_specular+=gl_FrontMaterial.specular*gl_LightSource[_light].specular*powerFactor;
}



This function can be broken down into the following steps

1. Calculate the diffuse contribution using Lambert law
2. Calculate the specular contribution using the half way vector (Phong / Blinn)
3. Calculate the ambient contribution (just add the ambient light values to the ambient material properties
To calculate the diffuse we take the dot product of the fragmentNormal with the normalized version of the light position vector the result of this will be multiplied by the material diffuse property to calculate the diffuse colour.

Next we determine if we have any specular contribution, if the diffuse is 0 then we have not contribution so we set the  powerFactor to 0 and specular will not be added.

If we do we calculate the dot product of the fragmentNormal and the pre-calculated by OpenGL halfway Vector, this is then raised to the power of the specularExponent which is passed as the shininess parameter of the material.

Finally we calculate the colours and return them to the main light loop

The following image shows two directional lights shading the scene and you can see the direction of the two highlights for the two different sources.

Point Light
The point light is an extension of the directional light and adds in attenuation over distance as well as calculating the direction of the maximum highlight for each vertex rather than using the halfway vector.

The following code shows this shader
/// @brief a function to compute point light values
/// @param[in] _light the number of the current light
/// @param[in] _normal the current fragmentNormal
/// @param[in,out] _ambient the ambient colour to be contributed to
/// @param[in,out] _diffuse the diffuse colour to be contributed to
/// @param[in,out] _specular the specular colour to be contributed to

void pointLight(
in int _light,
in vec3 _normal,
inout vec4 _ambient,
inout vec4 _diffuse,
inout vec4 _specular
)
{
/// @brief normal . light direction
float nDotVP;
/// @brief normal . half vector
float nDotHV;
/// @brief the power factor
float powerFactor;
/// @brief the distance to the surface from the light
float distance;
/// @brief the attenuation of light with distance
float attenuation;
/// @brief the direction from the surface to the light position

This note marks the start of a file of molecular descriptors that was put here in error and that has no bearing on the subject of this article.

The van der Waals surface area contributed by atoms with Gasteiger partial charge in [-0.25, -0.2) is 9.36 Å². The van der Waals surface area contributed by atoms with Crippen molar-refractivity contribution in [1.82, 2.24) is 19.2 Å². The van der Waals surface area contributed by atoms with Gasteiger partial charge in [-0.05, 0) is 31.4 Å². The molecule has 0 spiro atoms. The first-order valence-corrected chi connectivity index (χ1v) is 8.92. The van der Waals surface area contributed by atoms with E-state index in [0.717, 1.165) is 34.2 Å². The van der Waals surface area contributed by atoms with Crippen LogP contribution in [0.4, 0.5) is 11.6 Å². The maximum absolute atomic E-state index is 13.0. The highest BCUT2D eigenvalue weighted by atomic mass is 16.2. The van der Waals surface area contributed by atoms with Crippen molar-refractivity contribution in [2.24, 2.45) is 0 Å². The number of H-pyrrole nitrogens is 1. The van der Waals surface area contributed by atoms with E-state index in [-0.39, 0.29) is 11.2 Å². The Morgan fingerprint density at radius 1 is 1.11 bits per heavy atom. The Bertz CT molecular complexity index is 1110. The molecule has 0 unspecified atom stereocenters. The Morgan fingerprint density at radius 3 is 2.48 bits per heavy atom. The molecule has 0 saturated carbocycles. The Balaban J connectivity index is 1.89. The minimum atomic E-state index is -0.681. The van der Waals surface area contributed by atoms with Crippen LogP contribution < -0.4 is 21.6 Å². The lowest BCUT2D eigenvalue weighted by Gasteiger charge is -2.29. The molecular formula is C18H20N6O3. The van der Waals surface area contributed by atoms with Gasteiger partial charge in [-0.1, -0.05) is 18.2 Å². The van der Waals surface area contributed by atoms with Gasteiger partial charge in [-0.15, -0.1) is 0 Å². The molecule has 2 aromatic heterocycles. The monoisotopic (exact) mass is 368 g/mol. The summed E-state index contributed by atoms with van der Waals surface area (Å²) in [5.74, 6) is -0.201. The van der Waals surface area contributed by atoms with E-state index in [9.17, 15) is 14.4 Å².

vec3 VP;
/// @brief halfVector the direction of maximum highlights
vec3 halfVector;

/// compute vector from surface to light position
VP=vec3(gl_LightSource[_light].position)-eyeCord3;
// get the distance from surface to light
distance=length(VP);
VP=normalize(VP);
// calculate attenuation of light through distance
attenuation= 1.0 / (gl_LightSource[_light].constantAttenuation +
gl_LightSource[_light].linearAttenuation * distance +

halfVector=normalize(VP+eye);
// calculate the lambert term for the position vector
nDotVP= max(0.0, dot(_normal,VP));
// and for the half vector for specular
nDotHV= max(0.0, dot(_normal, halfVector));

// now see if we have any specular contribution
if (nDotVP == 0.0)
{
powerFactor = 0.0; // no contribution
}
else
{
// here we raise the shininess value to the power of the half vector
// Phong / Blinn shading method
powerFactor = pow(nDotHV, gl_FrontMaterial.shininess);
}
// finally add the lighting contributions using the material properties
_ambient+=gl_FrontMaterial.ambient*gl_LightSource[_light].ambient*attenuation;
// diffuse is calculated by n.v * colour
_diffuse+=gl_FrontMaterial.diffuse*gl_LightSource[_light].diffuse*nDotVP*attenuation;
// compute the specular value
_specular+=gl_FrontMaterial.specular*gl_LightSource[_light].specular*powerFactor*attenuation;

}

The main difference in this function is the calculation of the vector VP which is the vector from the surface to the light position, we then calculate the length of this to determine the distance of the light from the point being shaded. This will be used in the attenuation calculations to make the light strength weaker as the fragment is further away from the light.

The following image show the basic pointLight in action with two lights placed in the scene one above the sphere and the other over the cube.

self.Light0 = Light(Vector(-3,1,0),Colour(1,1,1),Colour(1,1,1),LIGHTMODES.LIGHTLOCAL)
self.Light1 = Light(Vector(0,1,3),Colour(1,1,1),Colour(1,1,1),LIGHTMODES.LIGHTLOCAL)
self.Light0.setAttenuation(0,0.8,0.0)
self.Light1.setAttenuation(0,0.8,0.0)

self.Light0.enable()
self.Light1.enable()

We set the attenuation of the light using the setAttenuation method which has the following prototype
/// @brief set the light attenuation
/// @param[in] _constant the constant attenuation
/// @param[in] _linear attenuation
void setAttenuation(
const Real _constant=1.0,
const Real _linear=0.0,
);


1. Wow - so with only a few hundred lines of code, and a months work openGL 4 can do almost everything openGL 1.0 can!!!

2. yes Ian, but about 500 times faster, this also how OpenGL ES works all in the shaders.

3. Did you get the teapot using glutSolidTeapot() ?
I want to generate the teapot and try depth peeling on it, but I can't find any help on google which says how to render complex objects in OGL 4.x.

4. No it was actually converted from an OBJ file into C++ code as a series of triangles. (each one is part of a vertex array object where I store UV, Normals and Verts) If you download the ngl:: library from here http://nccastaff.bournemouth.ac.uk/jmacey/GraphicsLib/ you will see a file called src/ngl/Teapot.h which has the raw triangle data you can feed to a Vertex Array Object.

Hope this helps

Jon

5. Hey, have you considered also replacing fixed uniforms such as gl_LightSource (which also implicitly include some extra computations) with custom uniforms?

1. This is quite an old post, so the new version of the lib uses a later version of the GLSL shading language which doesn't have gl_LightSource etc so basically I do this now. Not really updated this post for a while.